I am fluent in both English (my native language) and Spanish (learned) and neither language is truly logical. It is interesting to note that my English improved as a result of learning Spanish grammar. Don't ask, I have no idea why.

Although I reached a level of conversational fluency (i.e. word order, meaning, etc.) around 6 months in Spanish, I missed a lot of the actual conversation (i.e. subtleties, jokes, etc.) because my cultural understanding was lacking. By the end of two years, I could actually laugh at the jokes and even tell a few myself. However, I learned Spanish in Peru and my understanding of Mexican humor is still lacking due to the cultural differences.
HappyDaze
QUOTE
Receptive aphasia, also known as Wernicke aphasia, is a perfect explanation for the Sasquach's difficulty with language. The sufferer unable to comprehend spoken language because he hears words he hears are different from the words being spoken and he is unable to communicate using spoken language because the words he speaks are different from the words he intends to speak. With just the right type of brain damage, you can be fluent in the language and yet not understand a word of it spoken and be unable to speak in coherent sentences yourself.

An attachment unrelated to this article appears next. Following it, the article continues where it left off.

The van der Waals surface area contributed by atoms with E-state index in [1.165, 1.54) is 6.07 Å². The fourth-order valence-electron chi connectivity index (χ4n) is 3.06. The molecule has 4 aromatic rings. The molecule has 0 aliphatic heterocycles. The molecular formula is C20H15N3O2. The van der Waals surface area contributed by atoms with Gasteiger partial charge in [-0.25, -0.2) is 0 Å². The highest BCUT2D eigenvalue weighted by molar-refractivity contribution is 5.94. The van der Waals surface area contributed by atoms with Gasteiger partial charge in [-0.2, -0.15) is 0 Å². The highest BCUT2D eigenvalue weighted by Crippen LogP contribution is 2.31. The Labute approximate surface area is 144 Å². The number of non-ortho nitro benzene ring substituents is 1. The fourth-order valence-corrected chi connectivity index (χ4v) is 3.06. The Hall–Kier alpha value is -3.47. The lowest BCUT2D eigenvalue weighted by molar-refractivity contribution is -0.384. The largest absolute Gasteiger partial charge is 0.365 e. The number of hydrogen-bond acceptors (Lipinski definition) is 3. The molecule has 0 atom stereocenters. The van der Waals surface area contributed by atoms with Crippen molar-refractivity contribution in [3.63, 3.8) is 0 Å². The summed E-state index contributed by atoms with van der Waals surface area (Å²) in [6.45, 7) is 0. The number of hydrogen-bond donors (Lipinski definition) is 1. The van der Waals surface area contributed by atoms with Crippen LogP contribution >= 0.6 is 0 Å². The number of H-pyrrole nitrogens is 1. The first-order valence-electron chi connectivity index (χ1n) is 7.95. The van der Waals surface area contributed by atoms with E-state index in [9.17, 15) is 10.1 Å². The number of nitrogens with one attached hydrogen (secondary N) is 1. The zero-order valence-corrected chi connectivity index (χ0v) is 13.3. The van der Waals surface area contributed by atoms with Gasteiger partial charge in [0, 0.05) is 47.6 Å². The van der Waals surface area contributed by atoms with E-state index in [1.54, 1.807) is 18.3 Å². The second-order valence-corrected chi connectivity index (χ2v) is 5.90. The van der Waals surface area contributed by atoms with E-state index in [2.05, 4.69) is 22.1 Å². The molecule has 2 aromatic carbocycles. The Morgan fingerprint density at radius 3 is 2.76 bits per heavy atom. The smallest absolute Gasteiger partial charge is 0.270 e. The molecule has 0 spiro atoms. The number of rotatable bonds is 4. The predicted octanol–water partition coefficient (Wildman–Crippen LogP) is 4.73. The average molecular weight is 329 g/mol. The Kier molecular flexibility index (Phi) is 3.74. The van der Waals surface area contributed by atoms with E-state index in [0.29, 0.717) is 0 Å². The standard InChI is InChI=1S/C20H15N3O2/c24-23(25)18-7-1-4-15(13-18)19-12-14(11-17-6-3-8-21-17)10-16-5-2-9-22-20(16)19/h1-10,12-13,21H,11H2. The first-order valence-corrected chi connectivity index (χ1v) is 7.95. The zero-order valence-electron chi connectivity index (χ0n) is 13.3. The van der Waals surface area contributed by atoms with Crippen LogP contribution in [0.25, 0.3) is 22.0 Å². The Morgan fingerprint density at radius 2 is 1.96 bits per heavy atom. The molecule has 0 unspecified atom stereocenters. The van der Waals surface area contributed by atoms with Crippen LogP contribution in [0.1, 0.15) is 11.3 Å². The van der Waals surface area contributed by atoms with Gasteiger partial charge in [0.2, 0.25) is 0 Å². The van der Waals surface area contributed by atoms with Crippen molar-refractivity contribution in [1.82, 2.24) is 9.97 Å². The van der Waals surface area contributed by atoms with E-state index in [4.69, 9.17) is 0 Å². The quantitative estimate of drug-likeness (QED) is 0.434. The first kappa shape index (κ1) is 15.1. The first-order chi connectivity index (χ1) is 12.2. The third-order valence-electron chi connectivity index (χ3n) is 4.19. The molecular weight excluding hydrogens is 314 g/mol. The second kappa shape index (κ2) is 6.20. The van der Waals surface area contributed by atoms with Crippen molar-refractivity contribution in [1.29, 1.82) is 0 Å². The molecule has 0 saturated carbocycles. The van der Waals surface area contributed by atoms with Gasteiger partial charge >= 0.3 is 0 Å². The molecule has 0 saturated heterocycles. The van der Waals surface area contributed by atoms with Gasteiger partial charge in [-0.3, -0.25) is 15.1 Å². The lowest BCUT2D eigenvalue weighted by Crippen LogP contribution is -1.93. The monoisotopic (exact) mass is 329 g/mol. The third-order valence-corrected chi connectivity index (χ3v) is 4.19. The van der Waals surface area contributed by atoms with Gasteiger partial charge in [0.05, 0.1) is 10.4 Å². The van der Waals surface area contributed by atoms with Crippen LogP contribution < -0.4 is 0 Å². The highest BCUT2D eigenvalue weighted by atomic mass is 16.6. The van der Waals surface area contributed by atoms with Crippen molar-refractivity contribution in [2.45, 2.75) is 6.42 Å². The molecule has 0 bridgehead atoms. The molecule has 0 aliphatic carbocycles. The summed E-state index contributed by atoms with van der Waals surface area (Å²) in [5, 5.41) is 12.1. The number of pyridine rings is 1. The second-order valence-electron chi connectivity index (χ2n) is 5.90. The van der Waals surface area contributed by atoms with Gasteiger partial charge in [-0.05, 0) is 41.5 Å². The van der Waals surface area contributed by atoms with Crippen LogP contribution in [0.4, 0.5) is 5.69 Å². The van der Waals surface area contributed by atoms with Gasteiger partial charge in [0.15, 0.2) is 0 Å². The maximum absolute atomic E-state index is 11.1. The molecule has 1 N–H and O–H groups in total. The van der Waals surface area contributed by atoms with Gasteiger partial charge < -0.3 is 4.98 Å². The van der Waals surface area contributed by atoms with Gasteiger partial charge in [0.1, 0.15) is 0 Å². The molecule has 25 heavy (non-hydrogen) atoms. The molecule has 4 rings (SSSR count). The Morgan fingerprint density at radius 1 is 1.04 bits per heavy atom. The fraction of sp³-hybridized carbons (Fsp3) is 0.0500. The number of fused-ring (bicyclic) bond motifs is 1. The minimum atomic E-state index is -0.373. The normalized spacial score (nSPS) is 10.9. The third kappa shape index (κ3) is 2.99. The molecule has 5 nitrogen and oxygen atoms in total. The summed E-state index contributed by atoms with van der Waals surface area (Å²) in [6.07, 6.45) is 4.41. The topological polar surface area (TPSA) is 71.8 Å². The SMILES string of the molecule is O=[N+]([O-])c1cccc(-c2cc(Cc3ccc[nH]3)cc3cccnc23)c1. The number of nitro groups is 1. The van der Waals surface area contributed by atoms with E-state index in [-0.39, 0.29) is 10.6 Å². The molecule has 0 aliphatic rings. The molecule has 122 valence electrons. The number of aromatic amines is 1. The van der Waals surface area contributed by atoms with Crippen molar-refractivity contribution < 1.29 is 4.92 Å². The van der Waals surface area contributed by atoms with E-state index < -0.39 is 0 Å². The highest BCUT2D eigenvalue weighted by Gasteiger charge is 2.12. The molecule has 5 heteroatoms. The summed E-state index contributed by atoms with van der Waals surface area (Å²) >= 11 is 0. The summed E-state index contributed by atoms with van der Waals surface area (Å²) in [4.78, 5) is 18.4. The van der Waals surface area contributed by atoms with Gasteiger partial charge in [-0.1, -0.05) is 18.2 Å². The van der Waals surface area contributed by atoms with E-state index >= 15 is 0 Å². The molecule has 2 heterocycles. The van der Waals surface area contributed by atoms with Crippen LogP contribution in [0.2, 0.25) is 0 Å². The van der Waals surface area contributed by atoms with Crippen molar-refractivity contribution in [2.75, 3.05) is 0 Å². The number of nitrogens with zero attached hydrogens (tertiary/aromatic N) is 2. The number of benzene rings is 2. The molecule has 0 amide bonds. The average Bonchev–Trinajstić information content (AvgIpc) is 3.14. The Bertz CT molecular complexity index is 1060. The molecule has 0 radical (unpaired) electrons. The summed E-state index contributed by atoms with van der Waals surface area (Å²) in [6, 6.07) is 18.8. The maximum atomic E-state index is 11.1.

Thius breaks down when you consider that they CAN use the right animal calls for specific purposes and they CAN reproduce the correct sounds for a given incidence when desired - see the sasquatch 'sound-man' that did music. If it always came out jumbled then you might hear the rolling of thunder when trying to produce bird calls - and this doesn't appear to happen.

QUOTE
Linquisoft's wouldn't help and neither would the Linguistics power, since the issue isn't a lack fluency, it is simply involuntary nonsensical word substitution.

Linguasofts already appear to help, at least through AR interface as described in RC. As far as the Linguistics power, what do you base your answer on? There doesn't appear to be any reason why the power can't function as intended - it goes back to using magical handwavium to counter magical handwavium - which, while I hate, seems to be within RAW. Note also that there is no game information - such as a Negative Quality - that states sasquatch can't use spoken language, only flavor text which is often only partially correct in SR.